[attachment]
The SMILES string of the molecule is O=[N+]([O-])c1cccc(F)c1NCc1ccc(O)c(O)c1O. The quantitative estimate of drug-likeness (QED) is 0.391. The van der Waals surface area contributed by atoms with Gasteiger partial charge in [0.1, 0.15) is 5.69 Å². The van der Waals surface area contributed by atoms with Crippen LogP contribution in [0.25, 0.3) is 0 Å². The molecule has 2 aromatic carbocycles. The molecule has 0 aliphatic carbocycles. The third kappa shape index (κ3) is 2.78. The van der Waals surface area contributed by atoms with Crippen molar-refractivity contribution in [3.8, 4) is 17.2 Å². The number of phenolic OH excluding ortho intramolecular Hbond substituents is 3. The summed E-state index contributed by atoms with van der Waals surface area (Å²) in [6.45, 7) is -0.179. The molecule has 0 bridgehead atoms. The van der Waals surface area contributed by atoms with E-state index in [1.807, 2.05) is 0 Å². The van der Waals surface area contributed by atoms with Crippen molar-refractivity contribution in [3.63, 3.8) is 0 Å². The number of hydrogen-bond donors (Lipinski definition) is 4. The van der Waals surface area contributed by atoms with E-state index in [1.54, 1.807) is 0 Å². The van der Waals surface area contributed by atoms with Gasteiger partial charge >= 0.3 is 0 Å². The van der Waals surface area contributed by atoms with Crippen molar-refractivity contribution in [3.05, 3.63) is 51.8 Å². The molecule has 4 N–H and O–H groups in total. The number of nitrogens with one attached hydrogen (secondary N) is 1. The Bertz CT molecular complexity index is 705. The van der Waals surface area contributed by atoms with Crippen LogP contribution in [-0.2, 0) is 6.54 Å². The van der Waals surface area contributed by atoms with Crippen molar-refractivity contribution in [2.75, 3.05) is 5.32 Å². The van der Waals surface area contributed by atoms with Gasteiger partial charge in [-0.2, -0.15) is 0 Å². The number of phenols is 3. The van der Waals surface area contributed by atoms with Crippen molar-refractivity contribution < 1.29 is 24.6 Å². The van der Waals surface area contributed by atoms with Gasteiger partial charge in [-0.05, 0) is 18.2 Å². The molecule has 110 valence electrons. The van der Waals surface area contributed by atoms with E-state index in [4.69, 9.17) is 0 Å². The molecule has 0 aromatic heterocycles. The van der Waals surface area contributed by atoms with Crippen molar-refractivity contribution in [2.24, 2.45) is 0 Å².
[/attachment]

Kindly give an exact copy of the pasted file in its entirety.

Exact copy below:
The SMILES string of the molecule is O=[N+]([O-])c1cccc(F)c1NCc1ccc(O)c(O)c1O. The quantitative estimate of drug-likeness (QED) is 0.391. The van der Waals surface area contributed by atoms with Gasteiger partial charge in [0.1, 0.15) is 5.69 Å². The van der Waals surface area contributed by atoms with Crippen LogP contribution in [0.25, 0.3) is 0 Å². The molecule has 2 aromatic carbocycles. The molecule has 0 aliphatic carbocycles. The third kappa shape index (κ3) is 2.78. The van der Waals surface area contributed by atoms with Crippen molar-refractivity contribution in [3.8, 4) is 17.2 Å². The number of phenolic OH excluding ortho intramolecular Hbond substituents is 3. The summed E-state index contributed by atoms with van der Waals surface area (Å²) in [6.45, 7) is -0.179. The molecule has 0 bridgehead atoms. The van der Waals surface area contributed by atoms with E-state index in [1.807, 2.05) is 0 Å². The van der Waals surface area contributed by atoms with Crippen molar-refractivity contribution in [3.63, 3.8) is 0 Å². The number of hydrogen-bond donors (Lipinski definition) is 4. The van der Waals surface area contributed by atoms with E-state index in [1.54, 1.807) is 0 Å². The van der Waals surface area contributed by atoms with Gasteiger partial charge >= 0.3 is 0 Å². The van der Waals surface area contributed by atoms with Crippen molar-refractivity contribution in [3.05, 3.63) is 51.8 Å². The molecule has 4 N–H and O–H groups in total. The number of nitrogens with one attached hydrogen (secondary N) is 1. The Bertz CT molecular complexity index is 705. The van der Waals surface area contributed by atoms with Crippen LogP contribution in [-0.2, 0) is 6.54 Å². The van der Waals surface area contributed by atoms with Crippen molar-refractivity contribution in [2.75, 3.05) is 5.32 Å². The van der Waals surface area contributed by atoms with Gasteiger partial charge in [-0.2, -0.15) is 0 Å². The number of phenols is 3. The van der Waals surface area contributed by atoms with Crippen molar-refractivity contribution < 1.29 is 24.6 Å². The van der Waals surface area contributed by atoms with Gasteiger partial charge in [-0.05, 0) is 18.2 Å². The molecule has 110 valence electrons. The van der Waals surface area contributed by atoms with E-state index in [4.69, 9.17) is 0 Å². The molecule has 0 aromatic heterocycles. The van der Waals surface area contributed by atoms with Crippen molar-refractivity contribution in [2.24, 2.45) is 0 Å².